CINCINNATI, OH (FOX19) - There are 10 meteor displays during the year that are generally considered reliable and worth looking for, and the most recent of these, the Quadrantid meteors, peaked in early January.
Since then it's been quiet.
The drought will come to an end this weekend when the Lyrid meteors will be visible and actually peak Saturday night.
They seem to appear in the constellation Lyra just to the lower right of the blueish/white star Vega.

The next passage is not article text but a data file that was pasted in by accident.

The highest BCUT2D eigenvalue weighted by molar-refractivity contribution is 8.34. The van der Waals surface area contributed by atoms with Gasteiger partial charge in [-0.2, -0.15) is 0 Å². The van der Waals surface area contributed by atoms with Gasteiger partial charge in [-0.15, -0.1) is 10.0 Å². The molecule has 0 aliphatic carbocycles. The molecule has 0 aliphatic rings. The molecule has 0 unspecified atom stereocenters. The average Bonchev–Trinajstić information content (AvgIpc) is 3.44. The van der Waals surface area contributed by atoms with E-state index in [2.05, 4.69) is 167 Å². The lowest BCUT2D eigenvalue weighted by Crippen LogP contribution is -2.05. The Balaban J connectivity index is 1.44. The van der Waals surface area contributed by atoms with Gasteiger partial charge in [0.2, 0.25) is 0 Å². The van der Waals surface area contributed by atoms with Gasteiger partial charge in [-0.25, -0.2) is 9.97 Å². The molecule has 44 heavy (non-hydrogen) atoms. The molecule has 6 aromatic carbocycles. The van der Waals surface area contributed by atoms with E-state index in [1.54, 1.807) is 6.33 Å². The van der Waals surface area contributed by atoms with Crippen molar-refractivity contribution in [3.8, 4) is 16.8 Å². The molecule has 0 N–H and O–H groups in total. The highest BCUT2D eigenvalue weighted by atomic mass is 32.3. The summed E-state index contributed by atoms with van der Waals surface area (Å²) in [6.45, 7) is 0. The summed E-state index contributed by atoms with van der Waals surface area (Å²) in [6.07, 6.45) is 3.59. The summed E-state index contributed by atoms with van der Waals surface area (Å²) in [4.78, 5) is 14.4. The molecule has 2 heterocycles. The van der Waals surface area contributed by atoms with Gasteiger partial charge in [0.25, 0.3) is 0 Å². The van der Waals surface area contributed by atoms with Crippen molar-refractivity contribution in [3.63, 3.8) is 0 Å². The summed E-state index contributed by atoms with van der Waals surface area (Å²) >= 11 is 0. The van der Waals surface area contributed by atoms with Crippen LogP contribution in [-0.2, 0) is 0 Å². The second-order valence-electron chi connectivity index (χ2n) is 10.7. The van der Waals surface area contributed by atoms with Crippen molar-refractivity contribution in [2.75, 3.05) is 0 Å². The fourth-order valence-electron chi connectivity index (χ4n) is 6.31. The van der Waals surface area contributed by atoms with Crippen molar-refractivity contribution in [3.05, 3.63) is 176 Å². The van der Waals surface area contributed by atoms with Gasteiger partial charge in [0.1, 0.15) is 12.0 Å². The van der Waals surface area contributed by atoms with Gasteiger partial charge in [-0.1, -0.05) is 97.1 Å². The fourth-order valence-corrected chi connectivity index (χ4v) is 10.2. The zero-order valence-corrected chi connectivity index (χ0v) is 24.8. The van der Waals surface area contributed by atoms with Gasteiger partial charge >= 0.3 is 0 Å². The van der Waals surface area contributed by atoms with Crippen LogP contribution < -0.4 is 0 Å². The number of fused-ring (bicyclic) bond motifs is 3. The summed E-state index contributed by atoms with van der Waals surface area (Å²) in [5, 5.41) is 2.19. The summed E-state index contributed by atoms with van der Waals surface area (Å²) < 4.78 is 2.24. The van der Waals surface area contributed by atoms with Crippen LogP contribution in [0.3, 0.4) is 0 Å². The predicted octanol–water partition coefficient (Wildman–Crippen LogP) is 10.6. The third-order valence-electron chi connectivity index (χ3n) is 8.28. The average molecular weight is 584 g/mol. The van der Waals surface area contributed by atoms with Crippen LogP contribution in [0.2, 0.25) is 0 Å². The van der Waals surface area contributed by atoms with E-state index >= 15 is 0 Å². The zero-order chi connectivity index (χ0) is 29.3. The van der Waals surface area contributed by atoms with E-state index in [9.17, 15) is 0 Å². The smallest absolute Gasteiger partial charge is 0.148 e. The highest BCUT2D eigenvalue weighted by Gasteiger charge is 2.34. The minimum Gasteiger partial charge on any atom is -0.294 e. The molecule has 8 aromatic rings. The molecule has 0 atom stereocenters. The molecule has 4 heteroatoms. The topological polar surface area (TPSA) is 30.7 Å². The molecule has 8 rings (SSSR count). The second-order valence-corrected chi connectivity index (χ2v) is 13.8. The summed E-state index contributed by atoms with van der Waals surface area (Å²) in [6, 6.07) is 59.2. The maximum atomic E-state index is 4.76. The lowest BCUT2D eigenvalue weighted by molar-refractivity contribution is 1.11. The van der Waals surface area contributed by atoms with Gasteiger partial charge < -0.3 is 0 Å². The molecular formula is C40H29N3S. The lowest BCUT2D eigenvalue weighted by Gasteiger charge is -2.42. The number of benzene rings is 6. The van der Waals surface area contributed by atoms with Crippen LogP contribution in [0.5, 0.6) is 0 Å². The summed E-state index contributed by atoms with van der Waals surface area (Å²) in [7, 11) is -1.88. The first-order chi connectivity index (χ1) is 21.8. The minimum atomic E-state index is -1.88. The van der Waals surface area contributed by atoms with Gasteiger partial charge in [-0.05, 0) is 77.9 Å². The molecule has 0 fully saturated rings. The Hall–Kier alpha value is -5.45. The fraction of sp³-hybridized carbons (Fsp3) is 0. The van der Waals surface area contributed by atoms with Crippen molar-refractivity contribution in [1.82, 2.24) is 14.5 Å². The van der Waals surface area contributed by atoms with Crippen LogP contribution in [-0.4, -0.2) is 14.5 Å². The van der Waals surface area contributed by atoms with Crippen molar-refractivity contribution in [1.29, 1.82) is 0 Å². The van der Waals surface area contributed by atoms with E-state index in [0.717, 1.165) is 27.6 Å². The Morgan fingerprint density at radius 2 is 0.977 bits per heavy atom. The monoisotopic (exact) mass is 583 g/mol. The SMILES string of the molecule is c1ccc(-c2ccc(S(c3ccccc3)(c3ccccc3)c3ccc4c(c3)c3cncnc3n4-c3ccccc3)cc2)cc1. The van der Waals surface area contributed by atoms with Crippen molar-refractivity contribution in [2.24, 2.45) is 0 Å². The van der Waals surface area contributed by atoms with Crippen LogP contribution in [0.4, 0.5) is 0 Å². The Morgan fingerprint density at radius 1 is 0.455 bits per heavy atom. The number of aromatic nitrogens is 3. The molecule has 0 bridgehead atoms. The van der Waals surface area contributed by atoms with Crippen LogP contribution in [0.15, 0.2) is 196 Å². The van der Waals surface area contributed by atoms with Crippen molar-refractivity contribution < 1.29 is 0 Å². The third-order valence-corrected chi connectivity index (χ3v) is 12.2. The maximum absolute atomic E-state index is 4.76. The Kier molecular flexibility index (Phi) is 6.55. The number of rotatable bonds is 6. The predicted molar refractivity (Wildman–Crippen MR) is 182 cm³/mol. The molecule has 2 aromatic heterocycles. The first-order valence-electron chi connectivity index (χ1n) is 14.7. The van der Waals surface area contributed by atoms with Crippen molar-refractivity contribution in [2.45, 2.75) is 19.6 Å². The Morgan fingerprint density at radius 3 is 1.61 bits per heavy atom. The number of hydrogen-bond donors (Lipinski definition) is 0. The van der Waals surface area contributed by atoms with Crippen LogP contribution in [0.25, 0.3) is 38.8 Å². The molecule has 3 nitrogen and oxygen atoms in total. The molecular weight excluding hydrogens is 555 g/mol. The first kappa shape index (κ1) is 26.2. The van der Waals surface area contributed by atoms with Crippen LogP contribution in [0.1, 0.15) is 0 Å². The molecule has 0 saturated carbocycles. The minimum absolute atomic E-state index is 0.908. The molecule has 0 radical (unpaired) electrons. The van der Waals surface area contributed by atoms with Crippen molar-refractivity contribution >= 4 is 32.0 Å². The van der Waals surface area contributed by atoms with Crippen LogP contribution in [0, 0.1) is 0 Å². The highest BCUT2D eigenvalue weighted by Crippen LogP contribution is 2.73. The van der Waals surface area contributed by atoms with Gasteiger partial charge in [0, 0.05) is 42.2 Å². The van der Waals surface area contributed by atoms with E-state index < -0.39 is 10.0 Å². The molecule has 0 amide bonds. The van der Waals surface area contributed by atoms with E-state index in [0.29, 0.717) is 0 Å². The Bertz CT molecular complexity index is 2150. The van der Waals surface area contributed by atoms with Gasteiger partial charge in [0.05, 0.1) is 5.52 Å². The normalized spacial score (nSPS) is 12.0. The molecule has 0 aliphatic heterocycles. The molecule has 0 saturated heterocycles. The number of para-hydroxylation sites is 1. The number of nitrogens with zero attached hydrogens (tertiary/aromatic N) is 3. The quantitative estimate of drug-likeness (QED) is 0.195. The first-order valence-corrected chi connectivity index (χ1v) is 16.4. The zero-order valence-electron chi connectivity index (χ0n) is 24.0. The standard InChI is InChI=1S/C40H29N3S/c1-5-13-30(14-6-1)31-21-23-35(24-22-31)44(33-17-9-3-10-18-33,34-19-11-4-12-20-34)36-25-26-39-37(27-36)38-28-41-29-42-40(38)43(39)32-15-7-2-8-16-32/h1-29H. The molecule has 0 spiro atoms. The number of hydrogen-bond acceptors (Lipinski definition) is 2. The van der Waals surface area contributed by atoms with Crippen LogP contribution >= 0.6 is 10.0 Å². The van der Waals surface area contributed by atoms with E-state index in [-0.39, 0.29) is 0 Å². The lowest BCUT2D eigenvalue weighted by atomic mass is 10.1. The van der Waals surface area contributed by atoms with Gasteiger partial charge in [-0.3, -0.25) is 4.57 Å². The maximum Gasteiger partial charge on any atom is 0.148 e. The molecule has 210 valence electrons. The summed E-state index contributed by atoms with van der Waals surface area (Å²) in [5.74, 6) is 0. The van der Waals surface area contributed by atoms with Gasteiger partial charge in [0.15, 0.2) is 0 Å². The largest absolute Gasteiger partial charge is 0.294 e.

While hardly a rich display like the famous August Perseids or December Geminids, the April Lyrids are brilliant and appear to move fairly fast, appearing to streak through our atmosphere at 30 miles per second.
Their orbit follows that of Comet Thatcher, which appeared in 1861 and has an orbital period of about 400 years.
Earth's orbit nearly coincides with Comet Thatcher's around April 22 each year. When Earth passes that part of its orbit, we ram through the dusty debris left behind by the comet.
To see them? Look to the northeast after 10 p.m., sit back in a folding chair, and enjoy. Happy viewing! The weather Saturday night looks great.